"The bottom line is that green shopping, even when practiced by millions of people, just doesn’t add up to enough to affect the system. Sociologists call this the behavior-impact gap.." (Source: NY Times)
Excellent contribution by Annie Leonard ("The Sory of Stuff") to an interesting NY Times debate on sustainability, green consumption and system change.
“Our real source of power to make a difference is through changing the polices and structures in which production and consumption happen, and we do that through civic engagement, not better shopping. So shop responsibly. Just be sure that’s where you start, not where you stop. “
“The report argues that the impact of a transition towards a greener economy on labour markets will extend far beyond the creation of new green jobs, such as those related to renewable energy. This transition will create new opportunities for workers, but also new risks. The challenge for labour market and skill policies is to maximise the benefits for workers and help assure a fair sharing of adjustment costs, while also supporting broader green growth policies (e.g. by minimising skill bottlenecks).” (Source: OECD)
This good OECD report presented on 4 June also looks at the need to re-allocate workers from declining brown industries to growing green ones and demands serious reforms of the tax and benefit systems for workers.
Last week the ILO and UNEP presented a similar report called “Working towards sustainable development. Opportunities for decent work and social inclusion in a green economy”. That report sees a potential of between 15m and 60m additional jobs if the world would shift rapidly to a low-carbon future.
“Many of the growth strategies tried around the world have turned out to have built-in limitations or decelerators – what one might call elements of unsustainability.”
Absolute must-read article in Project Syndicate by 2001 Economics Nobel laureate Michael Spence. He seems to be one of the few economists able to think beyond the unfruitful austerity versus growth debate and link the crisis of the economy and economics with the sustainability crisis.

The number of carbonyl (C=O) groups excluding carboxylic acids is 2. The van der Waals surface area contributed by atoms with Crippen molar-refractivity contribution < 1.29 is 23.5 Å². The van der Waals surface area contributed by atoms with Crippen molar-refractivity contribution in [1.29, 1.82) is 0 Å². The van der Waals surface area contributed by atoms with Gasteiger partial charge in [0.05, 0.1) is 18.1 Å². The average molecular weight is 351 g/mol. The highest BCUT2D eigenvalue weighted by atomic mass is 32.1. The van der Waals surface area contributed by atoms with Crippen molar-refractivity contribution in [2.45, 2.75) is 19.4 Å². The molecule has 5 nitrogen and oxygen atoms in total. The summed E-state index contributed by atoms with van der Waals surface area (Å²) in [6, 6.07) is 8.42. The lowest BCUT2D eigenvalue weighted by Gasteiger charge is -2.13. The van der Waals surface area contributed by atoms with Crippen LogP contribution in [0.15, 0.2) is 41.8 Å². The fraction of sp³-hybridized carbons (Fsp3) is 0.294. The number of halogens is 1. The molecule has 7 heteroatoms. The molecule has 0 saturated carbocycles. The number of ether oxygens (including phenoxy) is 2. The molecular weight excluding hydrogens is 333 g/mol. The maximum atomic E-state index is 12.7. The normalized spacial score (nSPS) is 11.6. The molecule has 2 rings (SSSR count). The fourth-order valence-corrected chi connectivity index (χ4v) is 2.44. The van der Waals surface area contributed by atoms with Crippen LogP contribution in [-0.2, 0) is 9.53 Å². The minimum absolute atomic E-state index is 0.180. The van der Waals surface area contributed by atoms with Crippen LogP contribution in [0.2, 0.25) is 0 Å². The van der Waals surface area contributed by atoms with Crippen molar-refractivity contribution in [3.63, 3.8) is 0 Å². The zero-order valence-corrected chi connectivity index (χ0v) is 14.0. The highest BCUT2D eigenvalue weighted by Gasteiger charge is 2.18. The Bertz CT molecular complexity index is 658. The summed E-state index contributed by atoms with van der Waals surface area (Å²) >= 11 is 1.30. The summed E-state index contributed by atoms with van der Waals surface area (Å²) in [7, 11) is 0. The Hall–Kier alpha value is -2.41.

Two interesting quotes from this brilliant analysis:
“Perhaps the largest long-run sustainability issue concerns the adequacy of the global economy’s natural-resource base: output will more than triple over the coming two or three decades, as high-growth developing economies’ four billion people converge toward advanced-country income levels and consumption patterns. Existing economic-development strategies will require significant adaption to accommodate this kind of growth.”
“Contrary to the prevailing wisdom nowadays, some degree of Keynesian demand management in the transition to a more sustainable growth pattern is not in conflict with restoring fiscal balance over a sensible time period. On the contrary, applied both individually and together, fiscal stimulus and consolidation are necessary parts of the adjustment process.
But they are not sufficient. The crucial missing pieces are a shift in the structure of accessible aggregate demand and restoration of those parts of the economy’s asset base that have been run down, implying the need for structural change and investment.”
“I’m not convinced that either side – green growthers or steady-statists – has yet won the argument, even after forty years of doing battle. The historical evidence for green growth is threadbare, even nonexistent – though this should give no-one, not even the steady-statists, any cause for pleasure. What’s more, we can’t assume the past will determine the future (in this debate, if it does, we’re stuffed either way). Rather, the two sides ought to take one another far more seriously, and see the merits of a combined programme for transition.”
Excellent article in OpenDemocracy with an honest appraisal of the inadequacies of both theories.
“A big pile of green-growth reports demonstrates the plausibility of this path to recovery from an historic economic crisis. It is now up to us to realize its potential. Green growth offers a realistic alternative to the faltering austerity approach to overcoming the current economic crisis. Policymakers should incorporate this thinking into the “beyond austerity” narrative that is taking shape in a growing number of key EU member states.”